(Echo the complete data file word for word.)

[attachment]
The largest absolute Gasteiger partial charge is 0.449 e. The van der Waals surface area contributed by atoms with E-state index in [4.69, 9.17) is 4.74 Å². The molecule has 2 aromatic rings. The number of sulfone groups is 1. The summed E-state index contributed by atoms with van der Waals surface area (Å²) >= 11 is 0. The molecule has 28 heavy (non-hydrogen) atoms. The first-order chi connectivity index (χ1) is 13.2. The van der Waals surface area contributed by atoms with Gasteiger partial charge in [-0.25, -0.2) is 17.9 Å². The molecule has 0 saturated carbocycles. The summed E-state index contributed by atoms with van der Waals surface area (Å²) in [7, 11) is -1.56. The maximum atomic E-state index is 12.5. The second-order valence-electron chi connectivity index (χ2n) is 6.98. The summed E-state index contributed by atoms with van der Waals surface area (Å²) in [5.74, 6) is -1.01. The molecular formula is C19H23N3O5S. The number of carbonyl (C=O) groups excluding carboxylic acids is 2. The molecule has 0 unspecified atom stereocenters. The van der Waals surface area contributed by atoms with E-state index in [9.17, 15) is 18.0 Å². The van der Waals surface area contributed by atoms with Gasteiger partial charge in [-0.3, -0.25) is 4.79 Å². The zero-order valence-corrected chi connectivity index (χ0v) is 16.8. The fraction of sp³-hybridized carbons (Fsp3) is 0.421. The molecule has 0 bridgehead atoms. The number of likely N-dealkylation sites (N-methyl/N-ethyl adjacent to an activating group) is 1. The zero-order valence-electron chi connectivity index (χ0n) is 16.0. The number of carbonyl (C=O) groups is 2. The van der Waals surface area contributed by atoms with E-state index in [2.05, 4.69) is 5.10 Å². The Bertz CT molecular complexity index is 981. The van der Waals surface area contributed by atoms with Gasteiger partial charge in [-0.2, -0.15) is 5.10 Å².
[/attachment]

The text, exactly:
The largest absolute Gasteiger partial charge is 0.449 e. The van der Waals surface area contributed by atoms with E-state index in [4.69, 9.17) is 4.74 Å². The molecule has 2 aromatic rings. The number of sulfone groups is 1. The summed E-state index contributed by atoms with van der Waals surface area (Å²) >= 11 is 0. The molecule has 28 heavy (non-hydrogen) atoms. The first-order chi connectivity index (χ1) is 13.2. The van der Waals surface area contributed by atoms with Gasteiger partial charge in [-0.25, -0.2) is 17.9 Å². The molecule has 0 saturated carbocycles. The summed E-state index contributed by atoms with van der Waals surface area (Å²) in [7, 11) is -1.56. The maximum atomic E-state index is 12.5. The second-order valence-electron chi connectivity index (χ2n) is 6.98. The summed E-state index contributed by atoms with van der Waals surface area (Å²) in [5.74, 6) is -1.01. The molecular formula is C19H23N3O5S. The number of carbonyl (C=O) groups excluding carboxylic acids is 2. The molecule has 0 unspecified atom stereocenters. The van der Waals surface area contributed by atoms with E-state index in [9.17, 15) is 18.0 Å². The van der Waals surface area contributed by atoms with Gasteiger partial charge in [-0.3, -0.25) is 4.79 Å². The zero-order valence-corrected chi connectivity index (χ0v) is 16.8. The fraction of sp³-hybridized carbons (Fsp3) is 0.421. The molecule has 0 bridgehead atoms. The number of likely N-dealkylation sites (N-methyl/N-ethyl adjacent to an activating group) is 1. The zero-order valence-electron chi connectivity index (χ0n) is 16.0. The number of carbonyl (C=O) groups is 2. The van der Waals surface area contributed by atoms with E-state index in [2.05, 4.69) is 5.10 Å². The Bertz CT molecular complexity index is 981. The van der Waals surface area contributed by atoms with Gasteiger partial charge in [-0.2, -0.15) is 5.10 Å².